Wrong + Right = Even Worse
8 direct replies — Read more / Contribute
by choroba
on Apr 03, 2014 at 09:39
    In a legacy project at work, we have lots of scripts that should in fact be modules. But they declare no package, use the .pl extension and call each other via require. Originally, the full paths were used in require, which constituted one of the obstacles to run the project locally. I replaced all the occurrences of
    require '/path/to/some/';


    use lib '/path/to/some'; require '';

    and I was able to run some of the scripts locally (I had to add some paths to @INC).

    After several days, we noticed some of the scripts failed. I inspected the code and discovered that there was one newer OO module that was written "correctly": it lived in a .pm file and declared a package. It used lib and only required the script names.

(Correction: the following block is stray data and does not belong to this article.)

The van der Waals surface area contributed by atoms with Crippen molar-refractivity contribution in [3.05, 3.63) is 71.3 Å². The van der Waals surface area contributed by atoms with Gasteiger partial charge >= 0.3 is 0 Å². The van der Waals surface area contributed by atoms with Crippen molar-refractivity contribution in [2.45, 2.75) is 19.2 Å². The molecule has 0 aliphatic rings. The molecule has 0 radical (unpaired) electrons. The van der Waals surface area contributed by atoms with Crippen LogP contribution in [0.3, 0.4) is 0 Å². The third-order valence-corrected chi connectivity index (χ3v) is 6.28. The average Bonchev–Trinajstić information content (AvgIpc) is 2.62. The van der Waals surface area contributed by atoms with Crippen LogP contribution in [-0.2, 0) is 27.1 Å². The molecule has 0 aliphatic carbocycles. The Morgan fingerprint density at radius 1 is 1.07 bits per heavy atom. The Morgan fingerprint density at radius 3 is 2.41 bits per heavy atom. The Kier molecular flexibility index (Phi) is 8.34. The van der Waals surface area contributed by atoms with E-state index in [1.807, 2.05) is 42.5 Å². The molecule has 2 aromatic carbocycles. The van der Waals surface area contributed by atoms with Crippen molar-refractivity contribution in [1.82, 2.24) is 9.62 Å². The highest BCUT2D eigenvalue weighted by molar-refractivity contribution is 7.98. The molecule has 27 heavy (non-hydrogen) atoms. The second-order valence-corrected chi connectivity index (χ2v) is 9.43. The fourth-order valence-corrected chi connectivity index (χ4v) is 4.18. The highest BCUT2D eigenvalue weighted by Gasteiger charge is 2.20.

Combining "right" and "wrong" led to "even worse": The OO module required several .pl files. All the subroutines they declared were therefore created in the namespace of the module. Later, when a calling script required the same .pl file, it already existed in %INC, so it was not read again. No import was called anywhere, so the subroutines did not appear in the main:: package.

    Here are sample files so you can try it yourself:

    package module; use warnings; use strict; require ''; subroutine(); warn 'module INC: ', $INC{''}; __PACKAGE__

    #!/usr/bin/perl use warnings; use strict; warn "Loading 1"; sub subroutine { my $file = (caller)[1]; $file =~ s=.*/==; warn 'subroutine defined in ', $file; } subroutine(); 1;

    #!/usr/bin/perl use warnings; use strict; use FindBin; use lib $FindBin::Bin; require ''; use module; warn 'script INC ', $INC{''}; subroutine();


    The Conclusion

    We now have 2 options:

    1. Revert to the original full-path style require with no possibility to run the project locally.
    2. Refactor everything to proper modules. 100,000+ lines.


    I just had an idea: there is a third option. In the OO module, store %INC at the beginning, do all you need, then set %INC back to what it was.

    my %_INC = %INC; # ... %INC = %_INC;
    لսႽ ᥲᥒ⚪⟊Ⴙᘓᖇ Ꮅᘓᖇ⎱ Ⴙᥲ𝇋ƙᘓᖇ
Presenting for your enjoyment: Acme::Thoroughly::Modern::Perl
3 direct replies — Read more / Contribute
by boftx
on Mar 31, 2014 at 23:33